Lafayette Maison Different From The Rest

Carole Sloan, Staff Staff, September 20, 2004

Lafayette Maison, a home furnishings store organized by living space, is five floors of merchandise and presentation that dramatically breaks away from conventional retailing.

Galeries Lafayette, parent of the new home store, crossed boulevard Haussmann and renovated the landmark building using all of its 150 windows as an integral part of the environment. Light, whether from the windows, the overhead lighting or the spectacular central atrium housing the escalators, plays a critical role in the overall impact.

The central atrium is a major statement in contemporary design with its lighting laminated into glass panels with no sign of wire connections. The atrium was designed by Ingo Maurer, known for his unconventional approach to lighting, space and shape.

The 107,000-square-foot store completes the long-term renovation of the parent which now includes Lafayette Home and Lafayette Gourmet, as well as the main store for apparel. Overall, the Galeries Lafayette complex is 646,000 square feet. Lafayette Maison opened in March.

For bed and bath, which is on the top floor, designer boutiques — all understated and smaller than the American versions — occupy most of the perimeter of the floor. Lafayette Maison, unlike traditional department stores, brings its mattress department onto the bed and bath floor — a logical move in terms of the basic concept of merchandising by living space.

Brands are an important merchandising tool throughout the store. In bed and bath, each has appropriate but understated signage. In housewares and appliances, the brands are listed on columns. In dining, brands are highlighted on table settings as well as in shops and other signage. Furniture brands are set above individual vignettes.

The center of the bed and bath floor is dedicated to the new — many are exclusives to the store and new product is brought in on a regular basis.

Among the designer shops in bed and bath are Armani, Casa, Jalla, Olivier DesForges, D. Porthault, Bassetti, Descamps, Manuel Canovas, Anne de Solene, Dorma and Laura Ashley.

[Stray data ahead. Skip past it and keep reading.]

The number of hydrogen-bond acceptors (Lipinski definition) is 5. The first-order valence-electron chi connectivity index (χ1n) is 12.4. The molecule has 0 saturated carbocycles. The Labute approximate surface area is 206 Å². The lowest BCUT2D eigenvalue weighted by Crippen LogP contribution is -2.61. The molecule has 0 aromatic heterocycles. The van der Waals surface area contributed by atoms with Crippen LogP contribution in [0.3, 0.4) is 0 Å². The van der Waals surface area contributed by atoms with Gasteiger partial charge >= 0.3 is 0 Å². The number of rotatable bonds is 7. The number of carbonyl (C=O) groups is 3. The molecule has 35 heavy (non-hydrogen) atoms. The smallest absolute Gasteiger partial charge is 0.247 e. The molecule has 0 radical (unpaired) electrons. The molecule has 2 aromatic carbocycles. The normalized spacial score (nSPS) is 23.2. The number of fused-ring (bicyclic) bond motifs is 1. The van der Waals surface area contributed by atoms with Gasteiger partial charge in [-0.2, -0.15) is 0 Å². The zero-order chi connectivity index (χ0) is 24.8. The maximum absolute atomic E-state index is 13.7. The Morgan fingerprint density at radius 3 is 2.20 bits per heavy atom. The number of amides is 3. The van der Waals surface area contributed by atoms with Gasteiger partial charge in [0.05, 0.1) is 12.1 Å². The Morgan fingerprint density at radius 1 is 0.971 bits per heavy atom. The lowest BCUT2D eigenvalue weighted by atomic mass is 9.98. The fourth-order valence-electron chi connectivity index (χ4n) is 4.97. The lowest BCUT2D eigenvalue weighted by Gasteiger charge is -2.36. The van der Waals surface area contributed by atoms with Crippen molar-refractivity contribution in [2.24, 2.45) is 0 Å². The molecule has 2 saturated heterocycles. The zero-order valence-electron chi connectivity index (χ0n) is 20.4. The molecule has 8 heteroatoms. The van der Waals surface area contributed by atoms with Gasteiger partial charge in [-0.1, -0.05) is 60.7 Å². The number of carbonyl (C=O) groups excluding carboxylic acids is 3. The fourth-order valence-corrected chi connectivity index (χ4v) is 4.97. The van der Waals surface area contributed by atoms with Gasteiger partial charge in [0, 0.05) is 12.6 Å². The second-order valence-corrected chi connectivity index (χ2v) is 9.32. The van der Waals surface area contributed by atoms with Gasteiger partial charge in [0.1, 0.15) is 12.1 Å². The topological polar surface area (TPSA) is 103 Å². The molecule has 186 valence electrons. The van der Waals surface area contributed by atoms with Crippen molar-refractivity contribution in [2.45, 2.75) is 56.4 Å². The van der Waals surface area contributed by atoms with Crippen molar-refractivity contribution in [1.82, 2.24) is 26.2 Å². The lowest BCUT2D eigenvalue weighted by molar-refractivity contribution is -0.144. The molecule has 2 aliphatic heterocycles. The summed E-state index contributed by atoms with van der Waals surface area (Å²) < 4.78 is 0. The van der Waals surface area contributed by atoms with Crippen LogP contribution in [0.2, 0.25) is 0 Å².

A light-hearted approach to presentation, as well as surprise elements, are designed to stop, and amuse, browsers. In the bath area, a washing machine sits with towels. A teak slatted chaise is used to highlight new colors of a towel collection, while a huge candle-wax bathtub created by architects Stephanie Maupur and Nicolas Hugon also attracts attention.

Interestingly, there is no towel wall. All towels are either integral parts of the designers spaces or set within a bath area of towels, accessories and fragrances.

Signage is a key element in the effectiveness of the bed and bath floor with “nouveau” signs announcing new products or ideas. Presently, Easy Clip, an exclusive system for fastening bedding, is one of the key “nouveau” offerings. A Jeans bed uses full-sized printed jeans, down to the tear in the knee, as a bed ensemble.

Elsa C is highlighted with three center-floor vignettes bringing in the designer's lighting and fashion accessories to accompany the bedding. A bright, contemporary bedding ensemble from Modun in shades of red is another newcomer.

Rugs are shown on the living room floor along with furniture, accessories, window coverings and lighting.

Using the theme, “Tout changer sans changer tout” — basically “All can change without changing everything” — the store creates an environment to encourage impulse purchases.

And telling merchandise or design statements is an important part of the marketing thrust. In the store's current circular, for example, a spread featuring red throughout the home includes bed, bath, furniture, rugs and housewares.

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